Pak Suzuki is the oldest auto assembler in Pakistan with a strong unchallenged grip on the small passenger & commercial vehicle market. Pak Suzuki mainly dominated the small car market with their hatchback models, while during the 90s their Margalla sedan also saw some decent success in our country.
Among hatchbacks, Pak Suzuki offer products with two engine displacements- 800cc and 1000cc. In more than 30 years, the company has offered only two (800cc) hatchbacks in Pakistan. The very first 800cc hatchback was the Suzuki FX launched back in 1982, it was replaced by Suzuki Mehran by 1989 which remains in production even after nearly 30 years. Interestingly, both FX and Mehran are two different generation models of an otherwise same car, the Alto. The first generation Alto, which was known as FX in our market was globally sold between 1979 to 1983, while the second generation Alto, known as Mehran was sold internationally between 1984 to 1988.
In 1000cc, Pak Suzuki has offered us 5 hatchbacks in 30 years, some of which again happen to be just another model of the same car sold with a different nameplate in our country. Here are the 5 Pak Suzuki hatchback that were assembled in Pakistan over these years.
Originally appeared as the Swift (SA310- MK-I) during the mid 1980s, the hatchback saw quite decent market response which made Pak Suzuki to assemble the Swift locally. Its local production commenced by 1991 and was labeled as Suzuki Khyber.
A vast majority of people admire the Khyber for its decent looks, excellent performance, easy maintenance and generously spacious cabin when compared to other cars of same class. The Khyber is often regarded as one of the most successful Pak Suzuki hatchback in Pakistan.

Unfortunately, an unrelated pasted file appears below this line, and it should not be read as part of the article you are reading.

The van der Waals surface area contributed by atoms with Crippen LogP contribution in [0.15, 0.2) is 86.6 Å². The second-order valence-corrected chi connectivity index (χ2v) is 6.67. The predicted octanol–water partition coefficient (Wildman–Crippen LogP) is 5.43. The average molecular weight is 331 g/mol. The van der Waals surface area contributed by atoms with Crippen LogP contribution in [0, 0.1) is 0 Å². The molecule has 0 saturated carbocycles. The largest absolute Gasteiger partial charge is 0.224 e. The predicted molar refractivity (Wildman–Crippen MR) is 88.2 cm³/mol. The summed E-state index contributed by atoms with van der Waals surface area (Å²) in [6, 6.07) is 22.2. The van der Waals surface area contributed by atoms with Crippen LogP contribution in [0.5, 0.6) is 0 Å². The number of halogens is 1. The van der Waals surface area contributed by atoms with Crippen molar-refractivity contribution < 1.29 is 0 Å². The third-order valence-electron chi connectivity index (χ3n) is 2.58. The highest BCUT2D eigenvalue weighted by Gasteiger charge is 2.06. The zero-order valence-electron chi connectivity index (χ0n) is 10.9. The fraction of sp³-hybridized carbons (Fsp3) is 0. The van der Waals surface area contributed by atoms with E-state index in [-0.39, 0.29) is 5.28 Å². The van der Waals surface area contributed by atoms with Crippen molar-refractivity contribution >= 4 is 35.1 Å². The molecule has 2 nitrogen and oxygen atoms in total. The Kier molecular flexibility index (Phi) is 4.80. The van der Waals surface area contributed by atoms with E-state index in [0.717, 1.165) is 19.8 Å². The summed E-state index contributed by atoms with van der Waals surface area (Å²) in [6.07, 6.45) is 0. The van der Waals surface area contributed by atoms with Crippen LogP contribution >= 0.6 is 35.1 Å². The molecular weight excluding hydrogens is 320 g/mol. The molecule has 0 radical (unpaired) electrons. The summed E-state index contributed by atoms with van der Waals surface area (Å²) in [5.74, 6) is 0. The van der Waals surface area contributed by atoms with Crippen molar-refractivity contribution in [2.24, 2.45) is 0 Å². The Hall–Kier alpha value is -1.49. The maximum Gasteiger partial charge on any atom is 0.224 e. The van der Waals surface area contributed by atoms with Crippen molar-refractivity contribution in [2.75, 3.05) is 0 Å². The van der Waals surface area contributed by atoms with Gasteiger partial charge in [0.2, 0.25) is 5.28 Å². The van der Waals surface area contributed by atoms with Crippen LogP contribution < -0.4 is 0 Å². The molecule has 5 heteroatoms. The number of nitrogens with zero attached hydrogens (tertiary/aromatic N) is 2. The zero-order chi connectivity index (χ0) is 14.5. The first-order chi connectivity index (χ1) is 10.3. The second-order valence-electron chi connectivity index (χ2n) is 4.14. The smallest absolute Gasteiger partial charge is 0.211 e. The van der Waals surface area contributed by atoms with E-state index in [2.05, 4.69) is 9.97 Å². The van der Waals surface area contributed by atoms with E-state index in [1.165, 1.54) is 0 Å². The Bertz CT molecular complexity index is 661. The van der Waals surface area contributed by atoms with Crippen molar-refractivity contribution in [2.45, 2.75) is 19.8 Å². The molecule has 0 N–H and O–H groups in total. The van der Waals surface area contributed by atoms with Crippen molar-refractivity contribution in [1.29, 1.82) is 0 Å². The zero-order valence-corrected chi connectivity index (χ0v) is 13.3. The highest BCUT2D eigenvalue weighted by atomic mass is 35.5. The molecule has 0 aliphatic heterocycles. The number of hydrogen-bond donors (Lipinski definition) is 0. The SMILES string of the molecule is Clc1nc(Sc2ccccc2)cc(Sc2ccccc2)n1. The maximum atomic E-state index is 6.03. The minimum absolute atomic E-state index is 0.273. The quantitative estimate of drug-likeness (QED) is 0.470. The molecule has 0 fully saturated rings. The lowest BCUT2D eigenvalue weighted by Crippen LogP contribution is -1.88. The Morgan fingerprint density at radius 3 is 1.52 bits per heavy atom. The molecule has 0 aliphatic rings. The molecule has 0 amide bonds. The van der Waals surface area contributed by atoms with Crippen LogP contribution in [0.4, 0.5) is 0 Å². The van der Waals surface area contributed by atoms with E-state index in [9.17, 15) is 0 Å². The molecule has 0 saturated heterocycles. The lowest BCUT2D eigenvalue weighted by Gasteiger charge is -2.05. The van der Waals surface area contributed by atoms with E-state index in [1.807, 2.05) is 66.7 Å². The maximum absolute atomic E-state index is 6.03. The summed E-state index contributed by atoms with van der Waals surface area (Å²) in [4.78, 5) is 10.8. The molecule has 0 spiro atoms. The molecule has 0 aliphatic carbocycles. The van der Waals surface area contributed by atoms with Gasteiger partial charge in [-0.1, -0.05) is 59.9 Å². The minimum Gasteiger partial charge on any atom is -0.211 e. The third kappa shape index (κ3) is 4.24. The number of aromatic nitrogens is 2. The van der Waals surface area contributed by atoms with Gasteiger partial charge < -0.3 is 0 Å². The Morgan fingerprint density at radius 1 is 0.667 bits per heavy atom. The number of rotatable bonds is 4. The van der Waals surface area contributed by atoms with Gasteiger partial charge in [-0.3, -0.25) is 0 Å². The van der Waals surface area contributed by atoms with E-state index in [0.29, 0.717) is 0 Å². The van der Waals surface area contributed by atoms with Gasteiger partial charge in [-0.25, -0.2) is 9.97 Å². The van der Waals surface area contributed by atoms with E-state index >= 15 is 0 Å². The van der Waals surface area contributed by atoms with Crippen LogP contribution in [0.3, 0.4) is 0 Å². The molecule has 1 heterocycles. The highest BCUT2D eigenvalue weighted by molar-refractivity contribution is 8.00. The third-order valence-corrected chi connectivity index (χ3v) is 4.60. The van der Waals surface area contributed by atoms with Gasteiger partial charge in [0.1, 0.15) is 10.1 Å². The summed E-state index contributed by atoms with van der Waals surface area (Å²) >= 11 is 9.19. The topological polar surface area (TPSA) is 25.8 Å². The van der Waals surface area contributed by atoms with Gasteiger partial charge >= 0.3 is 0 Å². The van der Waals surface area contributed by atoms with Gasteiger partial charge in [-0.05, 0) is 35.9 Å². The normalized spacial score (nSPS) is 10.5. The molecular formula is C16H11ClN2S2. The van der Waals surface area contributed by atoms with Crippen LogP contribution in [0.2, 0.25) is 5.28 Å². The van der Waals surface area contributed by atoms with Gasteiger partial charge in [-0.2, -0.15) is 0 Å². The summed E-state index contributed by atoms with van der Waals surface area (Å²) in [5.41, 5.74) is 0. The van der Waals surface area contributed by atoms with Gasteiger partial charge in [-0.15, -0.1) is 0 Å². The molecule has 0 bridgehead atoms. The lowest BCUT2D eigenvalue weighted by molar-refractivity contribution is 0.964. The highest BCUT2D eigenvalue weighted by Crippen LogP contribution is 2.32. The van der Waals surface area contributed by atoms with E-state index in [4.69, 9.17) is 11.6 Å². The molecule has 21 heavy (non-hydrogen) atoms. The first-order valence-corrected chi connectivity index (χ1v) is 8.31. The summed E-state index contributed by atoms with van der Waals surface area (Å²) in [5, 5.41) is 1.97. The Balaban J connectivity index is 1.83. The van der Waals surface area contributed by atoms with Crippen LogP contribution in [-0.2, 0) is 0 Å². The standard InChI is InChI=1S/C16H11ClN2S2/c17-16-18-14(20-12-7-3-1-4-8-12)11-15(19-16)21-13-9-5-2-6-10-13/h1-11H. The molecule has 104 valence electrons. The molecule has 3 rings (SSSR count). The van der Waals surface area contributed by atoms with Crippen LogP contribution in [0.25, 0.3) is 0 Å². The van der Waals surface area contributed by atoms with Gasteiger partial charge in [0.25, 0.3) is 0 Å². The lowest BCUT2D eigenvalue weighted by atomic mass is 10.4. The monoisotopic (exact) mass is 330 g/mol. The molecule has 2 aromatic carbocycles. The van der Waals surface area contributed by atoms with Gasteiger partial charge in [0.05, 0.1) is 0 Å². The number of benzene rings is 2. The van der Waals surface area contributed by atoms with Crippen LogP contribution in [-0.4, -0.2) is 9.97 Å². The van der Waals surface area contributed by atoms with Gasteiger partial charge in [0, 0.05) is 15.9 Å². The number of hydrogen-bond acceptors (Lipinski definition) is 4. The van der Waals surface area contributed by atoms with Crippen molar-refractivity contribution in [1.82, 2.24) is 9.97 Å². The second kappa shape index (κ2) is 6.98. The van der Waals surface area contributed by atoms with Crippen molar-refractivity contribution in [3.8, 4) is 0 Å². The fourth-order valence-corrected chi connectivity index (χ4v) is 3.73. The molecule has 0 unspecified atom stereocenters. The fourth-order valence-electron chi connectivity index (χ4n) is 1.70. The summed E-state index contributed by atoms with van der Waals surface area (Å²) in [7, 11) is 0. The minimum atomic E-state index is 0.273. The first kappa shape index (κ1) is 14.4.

Although there were a few shortcomings such as the exterior colors choices were quite limited with no metallic color available on offer. Only in its final year of production, the metallic colors were offered in ‘Limited Edition’ models. Body colored bumpers were also not offered, there were no adjustable seat headrests, although it was available in imported models, Pak Suzuki however fitted fixed seat headrests with local assembled Khyber.
The Khyber was sold between 1991 and 2000, and was replaced by SF310 MK-II Swift- the Cultus. However internationally it was sold between 1983 to 1988.
Alongside Khyber (Swift MK-I), Pak Suzuki used to sell the second generation Swift (MK-II) in its sedan form, but when local assembling commenced, the latter was rebadged as Margalla. The Margalla sedan which saw good success till 1996 was discontinued in 1998 as it was unable to keep up with the newly launched arch-rival, the Honda City SX8.
Interestingly, when Dewan Farooq motors was stretching its legs to launch the first locally assembled 1000cc competitor, the Santro. Pak Suzuki needed to replace the aging Khyber which was already 15 year old model as per its global lifespan back then.
Funnily enough, the company launched the hatchback version of the discontinued MK-II Swift aka Margalla, with a 3-cylinder G10B engine in year 2000 and labeled it Cultus. The Cultus being a Margalla hatchback was immensely popular right from the beginning. It was a decent yet spacious hatchback, was preferred by corporate sector for their young executives, and was cheaper to run and maintain.
The first batch of Cultus which was sold between 2000 and 2001 was offered in more than 16 exterior colors, so far the most offered with any locally manufactured vehicle. The initial lot of the Cultus had excellent built quality and was way better compared to what Pak Suzuki has been rolling out in later models.